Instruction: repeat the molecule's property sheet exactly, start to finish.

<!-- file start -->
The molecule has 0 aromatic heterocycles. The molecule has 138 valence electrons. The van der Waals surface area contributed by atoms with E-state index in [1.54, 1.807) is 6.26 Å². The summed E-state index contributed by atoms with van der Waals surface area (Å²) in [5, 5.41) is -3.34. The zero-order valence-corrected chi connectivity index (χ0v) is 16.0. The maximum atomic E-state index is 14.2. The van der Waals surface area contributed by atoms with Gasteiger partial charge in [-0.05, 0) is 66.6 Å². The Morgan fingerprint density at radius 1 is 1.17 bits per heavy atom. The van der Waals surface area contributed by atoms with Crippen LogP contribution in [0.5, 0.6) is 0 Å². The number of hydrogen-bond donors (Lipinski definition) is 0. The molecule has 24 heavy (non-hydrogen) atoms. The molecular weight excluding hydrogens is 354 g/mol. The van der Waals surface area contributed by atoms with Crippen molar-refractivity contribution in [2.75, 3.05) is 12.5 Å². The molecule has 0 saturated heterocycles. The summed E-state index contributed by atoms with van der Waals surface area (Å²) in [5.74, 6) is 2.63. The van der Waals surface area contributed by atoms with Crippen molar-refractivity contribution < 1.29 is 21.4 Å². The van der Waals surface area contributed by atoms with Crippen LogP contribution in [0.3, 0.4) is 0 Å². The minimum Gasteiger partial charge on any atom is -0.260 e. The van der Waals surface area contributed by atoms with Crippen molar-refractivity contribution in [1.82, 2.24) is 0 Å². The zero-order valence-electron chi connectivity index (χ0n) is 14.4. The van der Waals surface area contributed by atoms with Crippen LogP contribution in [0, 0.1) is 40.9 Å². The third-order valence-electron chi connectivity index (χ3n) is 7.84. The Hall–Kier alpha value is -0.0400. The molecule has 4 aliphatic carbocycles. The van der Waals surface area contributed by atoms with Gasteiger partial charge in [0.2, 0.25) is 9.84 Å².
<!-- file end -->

The molecule has 0 aromatic heterocycles. The molecule has 138 valence electrons. The van der Waals surface area contributed by atoms with E-state index in [1.54, 1.807) is 6.26 Å². The summed E-state index contributed by atoms with van der Waals surface area (Å²) in [5, 5.41) is -3.34. The zero-order valence-corrected chi connectivity index (χ0v) is 16.0. The maximum atomic E-state index is 14.2. The van der Waals surface area contributed by atoms with Gasteiger partial charge in [-0.05, 0) is 66.6 Å². The Morgan fingerprint density at radius 1 is 1.17 bits per heavy atom. The van der Waals surface area contributed by atoms with Crippen LogP contribution in [0.5, 0.6) is 0 Å². The number of hydrogen-bond donors (Lipinski definition) is 0. The molecule has 24 heavy (non-hydrogen) atoms. The molecular weight excluding hydrogens is 354 g/mol. The van der Waals surface area contributed by atoms with Crippen molar-refractivity contribution in [2.75, 3.05) is 12.5 Å². The molecule has 0 saturated heterocycles. The summed E-state index contributed by atoms with van der Waals surface area (Å²) in [5.74, 6) is 2.63. The van der Waals surface area contributed by atoms with Crippen molar-refractivity contribution < 1.29 is 21.4 Å². The van der Waals surface area contributed by atoms with Crippen LogP contribution in [0.3, 0.4) is 0 Å². The minimum Gasteiger partial charge on any atom is -0.260 e. The van der Waals surface area contributed by atoms with Crippen molar-refractivity contribution in [1.82, 2.24) is 0 Å². The zero-order valence-electron chi connectivity index (χ0n) is 14.4. The van der Waals surface area contributed by atoms with Crippen LogP contribution in [0, 0.1) is 40.9 Å². The third-order valence-electron chi connectivity index (χ3n) is 7.84. The Hall–Kier alpha value is -0.0400. The molecule has 4 aliphatic carbocycles. The van der Waals surface area contributed by atoms with Gasteiger partial charge in [0.2, 0.25) is 9.84 Å².